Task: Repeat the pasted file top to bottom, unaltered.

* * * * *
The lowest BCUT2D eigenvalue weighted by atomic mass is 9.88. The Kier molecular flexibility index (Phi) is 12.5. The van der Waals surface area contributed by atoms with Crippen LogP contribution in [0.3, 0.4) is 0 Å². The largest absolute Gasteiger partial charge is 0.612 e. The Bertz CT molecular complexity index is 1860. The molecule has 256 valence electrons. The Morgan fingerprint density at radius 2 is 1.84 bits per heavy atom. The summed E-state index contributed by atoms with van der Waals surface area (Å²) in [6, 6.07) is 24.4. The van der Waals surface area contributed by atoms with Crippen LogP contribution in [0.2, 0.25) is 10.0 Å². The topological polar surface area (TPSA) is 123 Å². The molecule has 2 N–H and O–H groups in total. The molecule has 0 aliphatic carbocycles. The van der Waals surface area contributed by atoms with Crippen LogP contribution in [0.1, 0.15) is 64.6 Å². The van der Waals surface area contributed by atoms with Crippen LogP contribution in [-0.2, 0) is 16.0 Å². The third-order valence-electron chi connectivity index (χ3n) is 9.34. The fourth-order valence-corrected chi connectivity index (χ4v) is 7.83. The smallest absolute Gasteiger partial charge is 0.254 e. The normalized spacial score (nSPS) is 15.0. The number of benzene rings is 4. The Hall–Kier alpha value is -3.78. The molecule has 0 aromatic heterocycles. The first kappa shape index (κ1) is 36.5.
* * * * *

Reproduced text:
The lowest BCUT2D eigenvalue weighted by atomic mass is 9.88. The Kier molecular flexibility index (Phi) is 12.5. The van der Waals surface area contributed by atoms with Crippen LogP contribution in [0.3, 0.4) is 0 Å². The largest absolute Gasteiger partial charge is 0.612 e. The Bertz CT molecular complexity index is 1860. The molecule has 256 valence electrons. The Morgan fingerprint density at radius 2 is 1.84 bits per heavy atom. The summed E-state index contributed by atoms with van der Waals surface area (Å²) in [6, 6.07) is 24.4. The van der Waals surface area contributed by atoms with Crippen LogP contribution in [0.2, 0.25) is 10.0 Å². The topological polar surface area (TPSA) is 123 Å². The molecule has 2 N–H and O–H groups in total. The molecule has 0 aliphatic carbocycles. The van der Waals surface area contributed by atoms with Crippen LogP contribution in [0.1, 0.15) is 64.6 Å². The van der Waals surface area contributed by atoms with Crippen LogP contribution in [-0.2, 0) is 16.0 Å². The third-order valence-electron chi connectivity index (χ3n) is 9.34. The fourth-order valence-corrected chi connectivity index (χ4v) is 7.83. The smallest absolute Gasteiger partial charge is 0.254 e. The normalized spacial score (nSPS) is 15.0. The number of benzene rings is 4. The Hall–Kier alpha value is -3.78. The molecule has 0 aromatic heterocycles. The first kappa shape index (κ1) is 36.5.